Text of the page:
SimpleABC Demo

Let's see how SimpleABC works by using it for a very easy problem. We will approximate the posterior distribution of mean and standard deviation for a Gaussian. This of course a very dumb idea, since this can be done analytically, but for demonstration purposes it will do the trick.

In [1]:
from simple_abc import Model, basic_abc, pmc_abc
import pylab as plt
import numpy as np
from scipy import stats
%matplotlib inline'ggplot')

The first thing we need to do is construct our model. To do this, we are going to make our own model object by subclassing SimpleABC's Model class. If you haven't been in the habit of using object-oriented programing, this might be intimidating, but it is not that hard. We need to provide an method to initialize the model object and replace the following methods(function):

  • draw_theta
  • generate_data
  • summary_stats
  • distance_function

In [2]:
class MyModel(Model):
    #This method initializes the model object. In this case it does nothing, but you can have you model 
    #do something when the model object is created, like read in a table of something. 
    def __init__(self):
    #This is the method that draws from you prior. In this example it draws from frozen scipy.stats 
    #distributions that are set with the Model.set_priors method.
    def draw_theta(self):
        theta = []
        for p in self.prior:
        return theta
    #The method that generates the synthetic data sets.
    def generate_data(self, theta):
        return stats.norm.rvs(loc=theta,scale=1,size=100)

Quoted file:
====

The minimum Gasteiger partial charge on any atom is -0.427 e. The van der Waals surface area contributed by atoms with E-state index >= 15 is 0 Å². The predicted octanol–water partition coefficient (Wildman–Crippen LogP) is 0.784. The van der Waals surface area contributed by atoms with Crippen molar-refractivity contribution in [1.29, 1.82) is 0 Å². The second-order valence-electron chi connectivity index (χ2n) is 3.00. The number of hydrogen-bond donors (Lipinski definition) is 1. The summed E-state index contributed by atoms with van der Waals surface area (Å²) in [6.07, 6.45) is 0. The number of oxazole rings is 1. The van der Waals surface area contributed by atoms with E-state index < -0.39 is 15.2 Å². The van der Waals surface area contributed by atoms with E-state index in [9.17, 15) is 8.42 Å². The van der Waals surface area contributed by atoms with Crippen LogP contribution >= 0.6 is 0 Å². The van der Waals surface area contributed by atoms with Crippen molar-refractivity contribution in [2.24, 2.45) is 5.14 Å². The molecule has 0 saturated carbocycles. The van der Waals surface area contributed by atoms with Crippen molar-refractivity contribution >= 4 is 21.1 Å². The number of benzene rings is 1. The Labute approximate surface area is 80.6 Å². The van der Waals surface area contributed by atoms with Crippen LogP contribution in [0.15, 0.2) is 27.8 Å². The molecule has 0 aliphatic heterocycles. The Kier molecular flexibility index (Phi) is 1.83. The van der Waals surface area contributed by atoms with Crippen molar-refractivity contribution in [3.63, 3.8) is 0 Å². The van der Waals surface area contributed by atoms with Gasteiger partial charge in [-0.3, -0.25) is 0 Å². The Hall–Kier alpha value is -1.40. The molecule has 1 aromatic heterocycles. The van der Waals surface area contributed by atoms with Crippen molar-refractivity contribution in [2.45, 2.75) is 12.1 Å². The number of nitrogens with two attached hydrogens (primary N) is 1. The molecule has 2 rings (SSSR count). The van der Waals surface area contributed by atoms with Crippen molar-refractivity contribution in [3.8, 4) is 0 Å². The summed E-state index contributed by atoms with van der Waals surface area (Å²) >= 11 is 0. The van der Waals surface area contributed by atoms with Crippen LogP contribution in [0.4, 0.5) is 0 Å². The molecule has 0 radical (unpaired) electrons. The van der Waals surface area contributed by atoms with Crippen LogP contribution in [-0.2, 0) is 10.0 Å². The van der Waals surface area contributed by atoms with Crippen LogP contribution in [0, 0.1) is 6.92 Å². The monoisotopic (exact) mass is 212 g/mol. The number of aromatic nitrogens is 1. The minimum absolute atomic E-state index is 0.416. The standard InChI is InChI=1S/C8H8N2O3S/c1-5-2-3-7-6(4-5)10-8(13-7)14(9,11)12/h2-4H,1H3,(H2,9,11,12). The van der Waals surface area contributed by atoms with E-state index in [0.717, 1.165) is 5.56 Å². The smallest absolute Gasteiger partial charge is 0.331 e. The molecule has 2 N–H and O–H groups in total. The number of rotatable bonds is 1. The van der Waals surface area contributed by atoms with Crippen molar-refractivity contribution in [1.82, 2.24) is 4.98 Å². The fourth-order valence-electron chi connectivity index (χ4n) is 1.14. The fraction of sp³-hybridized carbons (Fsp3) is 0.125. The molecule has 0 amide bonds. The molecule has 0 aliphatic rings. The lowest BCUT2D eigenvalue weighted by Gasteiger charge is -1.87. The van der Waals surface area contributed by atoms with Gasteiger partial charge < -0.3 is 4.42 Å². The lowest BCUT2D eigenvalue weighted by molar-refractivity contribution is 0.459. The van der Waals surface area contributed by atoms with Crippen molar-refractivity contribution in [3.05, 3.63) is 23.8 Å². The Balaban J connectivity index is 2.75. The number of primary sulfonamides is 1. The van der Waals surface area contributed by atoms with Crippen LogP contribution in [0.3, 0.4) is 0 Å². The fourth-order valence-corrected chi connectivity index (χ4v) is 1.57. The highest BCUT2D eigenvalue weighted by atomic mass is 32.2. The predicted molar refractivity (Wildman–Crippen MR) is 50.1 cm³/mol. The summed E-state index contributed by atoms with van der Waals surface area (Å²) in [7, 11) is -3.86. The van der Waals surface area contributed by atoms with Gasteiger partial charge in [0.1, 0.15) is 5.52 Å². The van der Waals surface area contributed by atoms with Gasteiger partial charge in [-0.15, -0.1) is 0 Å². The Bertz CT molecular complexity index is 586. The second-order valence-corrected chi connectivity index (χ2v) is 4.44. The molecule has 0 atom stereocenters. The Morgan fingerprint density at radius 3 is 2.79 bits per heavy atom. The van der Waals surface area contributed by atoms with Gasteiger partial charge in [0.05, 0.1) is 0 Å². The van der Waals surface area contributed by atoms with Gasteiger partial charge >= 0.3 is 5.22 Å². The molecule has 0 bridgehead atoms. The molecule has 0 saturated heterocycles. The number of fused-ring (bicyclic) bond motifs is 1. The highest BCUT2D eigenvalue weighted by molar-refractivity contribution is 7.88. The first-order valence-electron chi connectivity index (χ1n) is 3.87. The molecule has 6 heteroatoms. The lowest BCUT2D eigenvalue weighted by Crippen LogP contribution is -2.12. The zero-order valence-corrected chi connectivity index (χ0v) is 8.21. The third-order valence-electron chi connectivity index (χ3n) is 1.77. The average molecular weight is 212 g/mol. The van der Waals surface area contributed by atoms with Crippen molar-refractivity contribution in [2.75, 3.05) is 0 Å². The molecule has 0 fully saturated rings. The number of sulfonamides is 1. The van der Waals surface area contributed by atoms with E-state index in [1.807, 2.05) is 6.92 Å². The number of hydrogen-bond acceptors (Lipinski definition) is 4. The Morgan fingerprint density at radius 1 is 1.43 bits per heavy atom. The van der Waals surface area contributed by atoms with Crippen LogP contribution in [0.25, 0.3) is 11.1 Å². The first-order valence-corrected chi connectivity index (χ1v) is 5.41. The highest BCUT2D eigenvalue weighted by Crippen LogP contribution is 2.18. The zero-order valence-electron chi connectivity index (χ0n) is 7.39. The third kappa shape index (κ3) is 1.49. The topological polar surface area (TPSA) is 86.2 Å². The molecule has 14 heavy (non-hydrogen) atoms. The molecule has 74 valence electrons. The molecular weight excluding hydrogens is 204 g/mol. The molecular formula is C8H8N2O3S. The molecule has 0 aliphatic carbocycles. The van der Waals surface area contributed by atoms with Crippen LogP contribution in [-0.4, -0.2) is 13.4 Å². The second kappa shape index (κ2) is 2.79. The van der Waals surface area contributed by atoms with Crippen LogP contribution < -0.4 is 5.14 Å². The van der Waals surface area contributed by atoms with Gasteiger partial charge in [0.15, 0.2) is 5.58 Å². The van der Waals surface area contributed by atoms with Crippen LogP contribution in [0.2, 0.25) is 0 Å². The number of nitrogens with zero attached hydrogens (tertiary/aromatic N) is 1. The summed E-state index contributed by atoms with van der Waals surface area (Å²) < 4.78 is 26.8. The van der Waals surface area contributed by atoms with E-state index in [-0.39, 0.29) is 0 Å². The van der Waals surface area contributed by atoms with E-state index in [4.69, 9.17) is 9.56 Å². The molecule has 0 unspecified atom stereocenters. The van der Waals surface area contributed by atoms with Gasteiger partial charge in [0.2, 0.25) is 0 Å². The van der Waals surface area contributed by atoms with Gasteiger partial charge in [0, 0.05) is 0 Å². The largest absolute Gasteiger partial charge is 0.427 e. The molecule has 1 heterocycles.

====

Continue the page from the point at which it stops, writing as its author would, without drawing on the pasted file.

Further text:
#The method that computes your summary statistics, for a Gaussian we just need mu and sigma
    def summary_stats(self, data):
        mu = np.mean(data)
        return (mu)
    #And finally the distance function. We are just going to use the euclidean distance 
    #from our observed summary stats
    def distance_function(self, data, synth_data):
        return np.abs(data - synth_data)

See, not so bad at all. Ok now that we have our model class, we are ready to go. Let's set up our instance of the model object.

In [3]:
#Set a random seed 

#We need some real values so we know it is working. 
theta_0 = 0

#Initialize our model object
model = MyModel()

#Make our "observed" data. Let's use the model's generate_data method.
data = model.generate_data(theta_0)

#Now we need to set the prior distributions. We were clever and set up our draw theta method to call 
#frozen scipy.stats objects, so we jest need to give the model our prior distributions 

#And while we are at it, we will give the model our observed data as well

Now we are ready to do some ABC. Let's get at least 100 samples from our approximate posterior, and set our tolerance (epsilon) to 0.15.

In [4]:
posterior = basic_abc(model, data, min_samples=100, epsilon=1)

Ok, let's see what we get.

In [5]:
mu = posterior[0][0]

mukde = stats.gaussian_kde(mu)

x = np.linspace(-2,2,1000)
plt.plot(x, mukde(x))
plt.axvline(theta_0, ls="--")
plt.xlabel(r"$\mu$", fontsize=30)

(-2, 2)

That's pretty good, but we can do better. If we make epsilon smaller, we will get a better approximation. We will use a method call population Monte Carlo (PMC) to get to a smaller tolerance and to sample from the prior more efficiently.

We'll start with what we did above, but we will take 15 PMC steps.

In [6]:
pmc_posterior = pmc_abc(model, data, epsilon_0=1, min_samples=100, steps=15)

Starting step 0
Starting step 1
Starting step 2
Starting step 3
Starting step 4
Starting step 5
Starting step 6
Starting step 7
Starting step 8
Starting step 9
Starting step 10
Starting step 11
Starting step 12
Starting step 13
Starting step 14

In [7]:
eps = []
for i in pmc_posterior:
    mu = i[0][0]

    mukde = stats.gaussian_kde(mu)
    plt.suptitle(r'$\epsilon$ = {:.3f}'.format(i['epsilon']))
    x = np.linspace(-2,2,1000)
    plt.plot(x, mukde(x))
    plt.axvline(theta_0, ls='--')
    plt.xlabel(r"$\mu$", fontsize=30)


    plt.xlabel('Step', fontsize=24)
    plt.ylabel(r'$\epsilon$', fontsize=30)

As the tolerance shrinks we get and increasingly better approximation. Huzzah!